Mission Stories with Pizzazz

As a Sabbath School leader, no one knows better than you the reticence some people feel about presenting the weekly mission report. They feel that it’s boring to read it verbatim, but they don’t think they have the time or energy to make the presentation captivating, touching, and fun.

The suggestions below can help make things easier for both of you. It’s filled with ideas that are practical, creative, and easy to implement. You can share them as a resource sheet for anyone you ask to give the mission story. It will help people feel more comfortable getting involved in your Sabbath School program and help you bring mission alive in your church. You’ll need to give potential presenters the opportunity to thumb through the stories in Mission to find one that touches them personally.

  • Pray. Ask God to speak through you. Then relax. God answers prayers that are intended to glorify His name and His work.
  • Choose a story that interests you. Nothing perks up listeners more than hearing you present something that really touched you.
  • Tell the story in a style that suits you. The stories and reports in Mission are written in several different styles: first person, third person, as interviews, or for several people to present together. But the material in any story can be presented any way you prefer.
  • Get into the story. It is easy to recite the plot of a favorite television show or a great book. Take that same attitude with the mission story. Get excited about what is happening in the story, but don’t get bogged down in the details. If you can’t pronounce a name, simplify it—or change it. It’s the story that’s important, not the person’s name or the city in which it happened. But if you can give some additional information about the country or region where the story took place, so much the better.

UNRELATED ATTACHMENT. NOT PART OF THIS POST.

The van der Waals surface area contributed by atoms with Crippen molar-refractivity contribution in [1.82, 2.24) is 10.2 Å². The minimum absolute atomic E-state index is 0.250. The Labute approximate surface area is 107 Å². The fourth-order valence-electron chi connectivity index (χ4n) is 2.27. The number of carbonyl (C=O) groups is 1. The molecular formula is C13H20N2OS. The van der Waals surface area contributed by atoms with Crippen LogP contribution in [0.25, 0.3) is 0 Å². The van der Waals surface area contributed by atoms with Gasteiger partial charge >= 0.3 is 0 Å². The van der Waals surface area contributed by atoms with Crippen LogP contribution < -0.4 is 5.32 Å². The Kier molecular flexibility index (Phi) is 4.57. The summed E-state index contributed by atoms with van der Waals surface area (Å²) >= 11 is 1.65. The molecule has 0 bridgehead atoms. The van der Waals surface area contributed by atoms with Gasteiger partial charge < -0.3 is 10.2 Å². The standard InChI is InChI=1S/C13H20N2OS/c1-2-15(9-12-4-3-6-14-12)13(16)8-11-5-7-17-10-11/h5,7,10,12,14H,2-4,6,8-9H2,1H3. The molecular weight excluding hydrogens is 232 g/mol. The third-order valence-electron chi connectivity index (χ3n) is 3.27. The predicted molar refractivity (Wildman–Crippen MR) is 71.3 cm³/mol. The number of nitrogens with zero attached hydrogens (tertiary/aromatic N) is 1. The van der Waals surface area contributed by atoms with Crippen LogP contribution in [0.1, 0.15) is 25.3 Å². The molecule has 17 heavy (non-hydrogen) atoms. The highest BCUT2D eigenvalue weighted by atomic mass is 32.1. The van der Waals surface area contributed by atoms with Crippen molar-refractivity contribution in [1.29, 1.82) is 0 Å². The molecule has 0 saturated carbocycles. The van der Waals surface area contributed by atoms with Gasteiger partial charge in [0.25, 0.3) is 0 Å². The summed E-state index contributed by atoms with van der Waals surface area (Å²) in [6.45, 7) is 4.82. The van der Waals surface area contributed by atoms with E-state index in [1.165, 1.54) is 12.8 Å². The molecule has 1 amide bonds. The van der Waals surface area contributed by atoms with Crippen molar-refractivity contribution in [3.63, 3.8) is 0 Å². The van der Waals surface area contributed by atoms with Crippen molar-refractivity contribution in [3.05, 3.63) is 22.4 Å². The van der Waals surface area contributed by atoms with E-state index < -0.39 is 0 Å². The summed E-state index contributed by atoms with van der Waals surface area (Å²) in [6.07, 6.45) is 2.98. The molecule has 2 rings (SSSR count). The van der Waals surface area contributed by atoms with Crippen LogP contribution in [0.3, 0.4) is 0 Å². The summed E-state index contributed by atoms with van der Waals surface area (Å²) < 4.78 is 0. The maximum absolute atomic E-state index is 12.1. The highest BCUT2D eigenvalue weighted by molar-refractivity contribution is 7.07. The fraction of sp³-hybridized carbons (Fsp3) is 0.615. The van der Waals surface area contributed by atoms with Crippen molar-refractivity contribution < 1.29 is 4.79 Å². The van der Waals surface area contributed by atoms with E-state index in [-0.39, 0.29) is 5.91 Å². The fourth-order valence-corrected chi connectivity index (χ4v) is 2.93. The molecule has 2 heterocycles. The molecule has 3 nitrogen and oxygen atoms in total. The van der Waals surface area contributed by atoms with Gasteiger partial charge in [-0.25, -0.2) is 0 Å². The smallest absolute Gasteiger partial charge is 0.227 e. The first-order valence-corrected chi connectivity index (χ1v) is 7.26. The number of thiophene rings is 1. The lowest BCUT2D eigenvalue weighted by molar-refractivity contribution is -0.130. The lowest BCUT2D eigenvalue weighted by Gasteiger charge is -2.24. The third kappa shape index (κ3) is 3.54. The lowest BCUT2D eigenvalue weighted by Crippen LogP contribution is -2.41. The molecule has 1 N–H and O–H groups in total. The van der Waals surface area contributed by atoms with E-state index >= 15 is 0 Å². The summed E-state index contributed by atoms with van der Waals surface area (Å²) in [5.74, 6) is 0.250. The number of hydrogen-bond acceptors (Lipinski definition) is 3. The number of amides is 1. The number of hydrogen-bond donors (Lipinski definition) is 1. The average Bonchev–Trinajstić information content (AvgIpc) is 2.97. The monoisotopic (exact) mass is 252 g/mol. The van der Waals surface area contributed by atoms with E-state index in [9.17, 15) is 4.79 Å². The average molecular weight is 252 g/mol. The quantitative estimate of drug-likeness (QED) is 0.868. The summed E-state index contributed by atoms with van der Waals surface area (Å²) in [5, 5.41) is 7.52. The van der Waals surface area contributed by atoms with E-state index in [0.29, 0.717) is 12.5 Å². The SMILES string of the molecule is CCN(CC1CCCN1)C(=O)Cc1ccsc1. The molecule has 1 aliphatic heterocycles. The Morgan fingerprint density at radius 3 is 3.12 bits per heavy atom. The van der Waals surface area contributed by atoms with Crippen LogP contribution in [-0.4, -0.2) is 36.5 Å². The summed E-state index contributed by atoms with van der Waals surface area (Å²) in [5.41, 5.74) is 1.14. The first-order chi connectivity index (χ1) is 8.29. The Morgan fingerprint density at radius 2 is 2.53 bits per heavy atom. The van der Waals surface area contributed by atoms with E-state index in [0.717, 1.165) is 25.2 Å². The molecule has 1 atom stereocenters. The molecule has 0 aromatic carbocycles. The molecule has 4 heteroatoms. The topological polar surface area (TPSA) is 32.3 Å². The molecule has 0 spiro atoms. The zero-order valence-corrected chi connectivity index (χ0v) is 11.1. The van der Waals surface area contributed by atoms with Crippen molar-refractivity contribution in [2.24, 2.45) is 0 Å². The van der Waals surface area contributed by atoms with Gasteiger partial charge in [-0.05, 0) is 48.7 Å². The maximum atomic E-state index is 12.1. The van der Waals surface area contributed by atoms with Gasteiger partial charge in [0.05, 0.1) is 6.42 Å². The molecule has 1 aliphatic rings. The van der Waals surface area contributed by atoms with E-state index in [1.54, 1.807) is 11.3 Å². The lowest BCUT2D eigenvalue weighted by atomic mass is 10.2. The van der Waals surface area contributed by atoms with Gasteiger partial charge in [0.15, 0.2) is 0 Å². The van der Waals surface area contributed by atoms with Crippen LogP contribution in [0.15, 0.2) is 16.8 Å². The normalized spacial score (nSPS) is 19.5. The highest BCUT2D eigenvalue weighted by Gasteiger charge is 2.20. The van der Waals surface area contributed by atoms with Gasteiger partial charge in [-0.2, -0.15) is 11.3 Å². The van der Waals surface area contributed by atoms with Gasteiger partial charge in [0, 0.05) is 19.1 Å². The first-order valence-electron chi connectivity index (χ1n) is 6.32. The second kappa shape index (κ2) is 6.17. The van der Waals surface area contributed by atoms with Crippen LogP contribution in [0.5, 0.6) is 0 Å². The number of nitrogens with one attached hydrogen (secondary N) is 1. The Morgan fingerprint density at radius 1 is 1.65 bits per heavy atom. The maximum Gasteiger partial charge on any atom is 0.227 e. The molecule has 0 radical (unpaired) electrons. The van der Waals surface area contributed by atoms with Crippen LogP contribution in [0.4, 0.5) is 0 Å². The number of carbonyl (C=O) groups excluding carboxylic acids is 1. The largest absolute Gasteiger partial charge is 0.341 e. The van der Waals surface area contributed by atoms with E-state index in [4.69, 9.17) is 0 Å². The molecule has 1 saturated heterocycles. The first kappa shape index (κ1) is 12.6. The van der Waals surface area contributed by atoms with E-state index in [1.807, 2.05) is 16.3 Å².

• Practice telling the story. After you’ve read the story several times, pretend to tell it to someone. Remember, no one in the audience knows the story, so no one will know if you leave out a detail. If you choose to ask others to join you in presenting the story, practice several times. Know who will take which part, so there will be no hesitation.
  • Relax! Focus on the story rather than the structure of it or the details given.
  • Be creative. If you think a mission story would make a good skit, go for it. But remember, the more people you involve and the more props you create, the more time it takes and the greater the chance that something can go wrong. So keep it simple.
  • Try to avoid reading the story or presenting it word for word. Make notes or highlight ideas you want to cover or words that will remind you of a particular point. Don’t even try to memorize the story, but be familiar enough with it so that you can look up frequently to engage your audience with eye contact.
  • Want more information? Once you have the story down, you may want more background information about the country or the special mission project being featured.
  • More inspiration. Go to www.AdventistMission.org. Click on the “Resources” menu on the right-hand side of the main page and then scroll down to Mission Quarterlies. Here you’ll find the quarterlies in PDF format plus photos of the people whose stories are told in the quarterly. Download the photo and show it during your presentation. And if that isn’t enough, check out the Children’s Mission for a few words or a song in the language of the people being featured that quarter. There’s bound to be something there to inspire you and your audience to know that mission is real, the people are real, and the needs are real.

© 2014 General Conference of Seventh-day Adventists